This is the first night of The Warehouse Project’s final series of events at Store Street. The car park under Piccadilly Station has been an ideal venue for some jaw dropping lineups over the last few years, the abandoned Boddington’s Factory was the first temporary home in 2006 and Manchester’s abundance of disused industrial buildings should leave plenty of options for WHP to continue in a new home next year.

True to form, tonight’s lineup borders on the obscene. SBTRKT holds the main stage just before midnight, he works his slightly glitchy work station while wearing a tribal, bearded mask, blending eclectic choices with his own signature tunes that include the pulsing ‘Wildfire’; Yukimi Nagano’s voice adding refreshment over the wobbly beats. Build up and the timing of the drops are perfect, though technical stuttering mars an otherwise superb set.

DJ Shadow customarily¬†addresses the crowd before stepping into his ‘Sphere’. He assures us all the material we are about to hear is original and he hope’s we’ll all enjoy ourselves. There’s little doubt we will, I’ve seen him live a few times already and 27 years of DJing ensures his live performance will be flawless and polished.

The large white pod, centre stage, houses his control deck and initially he can’t be seen. Images are projected onto the sphere and the back wall, combining with stunning affect. Cartoon and pixelated robots fly through the air and slash each other with chainsaws. At times it appears as though the pod is spinning at an incredible speed while the encased Josh Davis mashes up his sublime back catalog into a dizzying medley. Beats come and go and fluctuate, spanning too many genre’s to bother attempting to note, and leave the crowd mesmerised as they stare at the equally impressive visuals.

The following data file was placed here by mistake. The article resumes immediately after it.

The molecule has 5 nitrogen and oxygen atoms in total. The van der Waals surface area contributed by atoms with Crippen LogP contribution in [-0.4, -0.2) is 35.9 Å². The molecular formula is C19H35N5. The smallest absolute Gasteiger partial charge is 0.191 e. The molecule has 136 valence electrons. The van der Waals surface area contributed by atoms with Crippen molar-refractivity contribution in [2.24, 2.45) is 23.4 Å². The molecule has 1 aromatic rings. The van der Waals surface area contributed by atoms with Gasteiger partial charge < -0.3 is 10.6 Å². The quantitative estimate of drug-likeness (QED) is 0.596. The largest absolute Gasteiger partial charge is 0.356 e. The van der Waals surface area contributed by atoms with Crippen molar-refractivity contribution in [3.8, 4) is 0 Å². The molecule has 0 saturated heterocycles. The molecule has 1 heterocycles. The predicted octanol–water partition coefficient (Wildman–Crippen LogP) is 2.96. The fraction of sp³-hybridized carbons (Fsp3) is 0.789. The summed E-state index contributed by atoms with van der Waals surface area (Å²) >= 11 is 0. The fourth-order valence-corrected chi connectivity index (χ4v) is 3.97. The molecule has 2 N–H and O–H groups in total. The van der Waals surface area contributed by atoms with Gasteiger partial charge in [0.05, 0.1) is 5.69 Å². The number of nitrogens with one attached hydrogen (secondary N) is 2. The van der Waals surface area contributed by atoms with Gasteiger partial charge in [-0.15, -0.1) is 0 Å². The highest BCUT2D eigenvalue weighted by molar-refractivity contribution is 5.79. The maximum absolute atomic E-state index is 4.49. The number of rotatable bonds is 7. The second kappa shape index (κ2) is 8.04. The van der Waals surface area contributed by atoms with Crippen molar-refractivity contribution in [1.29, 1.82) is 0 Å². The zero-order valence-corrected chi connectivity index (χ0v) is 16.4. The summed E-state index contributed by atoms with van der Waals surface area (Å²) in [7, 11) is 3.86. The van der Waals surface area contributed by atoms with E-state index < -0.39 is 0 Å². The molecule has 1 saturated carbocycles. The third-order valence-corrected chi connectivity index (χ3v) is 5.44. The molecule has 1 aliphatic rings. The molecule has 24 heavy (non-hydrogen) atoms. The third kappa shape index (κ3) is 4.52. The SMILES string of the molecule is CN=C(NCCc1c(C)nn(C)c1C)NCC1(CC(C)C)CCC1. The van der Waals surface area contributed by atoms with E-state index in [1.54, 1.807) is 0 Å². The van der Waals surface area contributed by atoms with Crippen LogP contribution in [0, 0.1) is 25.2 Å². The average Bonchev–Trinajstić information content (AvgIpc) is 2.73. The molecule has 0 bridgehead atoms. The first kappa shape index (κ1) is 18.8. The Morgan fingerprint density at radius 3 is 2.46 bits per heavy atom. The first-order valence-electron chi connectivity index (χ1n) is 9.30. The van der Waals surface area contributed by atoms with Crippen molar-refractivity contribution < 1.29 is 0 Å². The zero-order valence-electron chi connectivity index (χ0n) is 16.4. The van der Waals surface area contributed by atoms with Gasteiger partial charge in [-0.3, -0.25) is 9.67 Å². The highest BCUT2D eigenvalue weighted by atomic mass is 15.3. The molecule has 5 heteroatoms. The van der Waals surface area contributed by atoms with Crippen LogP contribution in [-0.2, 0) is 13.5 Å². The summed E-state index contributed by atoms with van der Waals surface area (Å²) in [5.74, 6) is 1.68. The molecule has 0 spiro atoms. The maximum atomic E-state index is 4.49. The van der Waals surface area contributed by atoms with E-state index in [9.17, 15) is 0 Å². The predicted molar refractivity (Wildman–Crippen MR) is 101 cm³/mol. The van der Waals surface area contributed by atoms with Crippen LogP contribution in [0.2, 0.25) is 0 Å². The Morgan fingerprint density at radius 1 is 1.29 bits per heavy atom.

Onlookers include a mix of older fans from the mid 90’s and a new breed who are discovering his talents. Wide eyed, sweaty 30’s somethings jerk manically with little regard for others around them, while others chose to observe from the side walls and quietly proclaim the next song as a “tune”. Teens struggle to find their rhythm during some incredibly heavy drum and bass, and hip-hop heads fan one arm towards the stage in respect. Shadow’s hand pops out of the top of the sphere to produce the first of many earsplitting cheers.

The globe rotates to reveal the headliner and his work station. An extended version of ¬†‘I Gotta Rokk’ from his forthcoming album ‘The Less You Know The Better’ cycles through all those genre’s in itself, before the also fresh ‘Redeemed’ slows things down, as the orb is transformed into the earth and is sent on a trip around the universe. Showstopper ‘Organ Donor’ is recognised early, the crowd rightfully go ballistic for the classic, stomping anthem, with a majority of arms raised high. He improvises the beat live on his drum pads, preferring to get involved with the moment, rather than just “pressing play on a harddrive”.

The show has surely peaked? A sing-along to ‘Six Days’ from ‘The Private Repress’ says not and prolongs the excitement. ‘This Time’, ‘Walkie Talkie’ and the distinctive growling guitar from ‘High Noon’ sustain the intensity until the house lights eventually disperse the heavy crowd, who still want more.

Peter Rea

I like to go see fresh new music at Manchester's superb selection of smaller venues, and then share my enthusiasm.